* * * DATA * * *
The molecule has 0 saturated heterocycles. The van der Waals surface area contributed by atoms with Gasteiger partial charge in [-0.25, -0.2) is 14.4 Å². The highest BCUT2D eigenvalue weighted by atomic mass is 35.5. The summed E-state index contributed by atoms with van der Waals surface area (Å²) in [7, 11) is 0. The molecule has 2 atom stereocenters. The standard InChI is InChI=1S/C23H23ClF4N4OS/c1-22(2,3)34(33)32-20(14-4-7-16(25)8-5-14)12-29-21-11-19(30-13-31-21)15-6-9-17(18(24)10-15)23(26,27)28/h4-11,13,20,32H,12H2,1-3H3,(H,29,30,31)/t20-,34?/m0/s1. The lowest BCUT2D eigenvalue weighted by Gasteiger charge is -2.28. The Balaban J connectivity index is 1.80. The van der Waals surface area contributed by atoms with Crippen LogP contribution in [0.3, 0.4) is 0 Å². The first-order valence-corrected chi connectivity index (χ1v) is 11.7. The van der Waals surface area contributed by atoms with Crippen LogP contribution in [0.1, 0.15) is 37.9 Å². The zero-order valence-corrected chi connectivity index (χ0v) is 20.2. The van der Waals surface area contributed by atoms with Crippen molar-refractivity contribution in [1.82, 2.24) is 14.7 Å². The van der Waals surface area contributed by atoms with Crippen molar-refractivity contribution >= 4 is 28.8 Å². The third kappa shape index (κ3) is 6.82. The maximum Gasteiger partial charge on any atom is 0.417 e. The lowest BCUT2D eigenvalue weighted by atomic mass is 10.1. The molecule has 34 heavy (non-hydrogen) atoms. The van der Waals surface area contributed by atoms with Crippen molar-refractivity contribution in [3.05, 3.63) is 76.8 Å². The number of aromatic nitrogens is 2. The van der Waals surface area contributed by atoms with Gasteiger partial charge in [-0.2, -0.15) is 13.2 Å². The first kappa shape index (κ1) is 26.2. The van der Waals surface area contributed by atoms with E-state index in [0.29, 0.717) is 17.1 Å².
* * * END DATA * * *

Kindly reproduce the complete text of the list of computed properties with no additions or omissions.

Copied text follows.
The molecule has 0 saturated heterocycles. The van der Waals surface area contributed by atoms with Gasteiger partial charge in [-0.25, -0.2) is 14.4 Å². The highest BCUT2D eigenvalue weighted by atomic mass is 35.5. The summed E-state index contributed by atoms with van der Waals surface area (Å²) in [7, 11) is 0. The molecule has 2 atom stereocenters. The standard InChI is InChI=1S/C23H23ClF4N4OS/c1-22(2,3)34(33)32-20(14-4-7-16(25)8-5-14)12-29-21-11-19(30-13-31-21)15-6-9-17(18(24)10-15)23(26,27)28/h4-11,13,20,32H,12H2,1-3H3,(H,29,30,31)/t20-,34?/m0/s1. The lowest BCUT2D eigenvalue weighted by Gasteiger charge is -2.28. The Balaban J connectivity index is 1.80. The van der Waals surface area contributed by atoms with Crippen LogP contribution in [0.3, 0.4) is 0 Å². The first-order valence-corrected chi connectivity index (χ1v) is 11.7. The van der Waals surface area contributed by atoms with Crippen LogP contribution in [0.1, 0.15) is 37.9 Å². The zero-order valence-corrected chi connectivity index (χ0v) is 20.2. The van der Waals surface area contributed by atoms with Crippen molar-refractivity contribution in [1.82, 2.24) is 14.7 Å². The van der Waals surface area contributed by atoms with Crippen molar-refractivity contribution >= 4 is 28.8 Å². The third kappa shape index (κ3) is 6.82. The maximum Gasteiger partial charge on any atom is 0.417 e. The lowest BCUT2D eigenvalue weighted by atomic mass is 10.1. The molecule has 34 heavy (non-hydrogen) atoms. The van der Waals surface area contributed by atoms with Crippen molar-refractivity contribution in [3.05, 3.63) is 76.8 Å². The number of aromatic nitrogens is 2. The van der Waals surface area contributed by atoms with Gasteiger partial charge in [-0.2, -0.15) is 13.2 Å². The first kappa shape index (κ1) is 26.2. The van der Waals surface area contributed by atoms with E-state index in [0.29, 0.717) is 17.1 Å².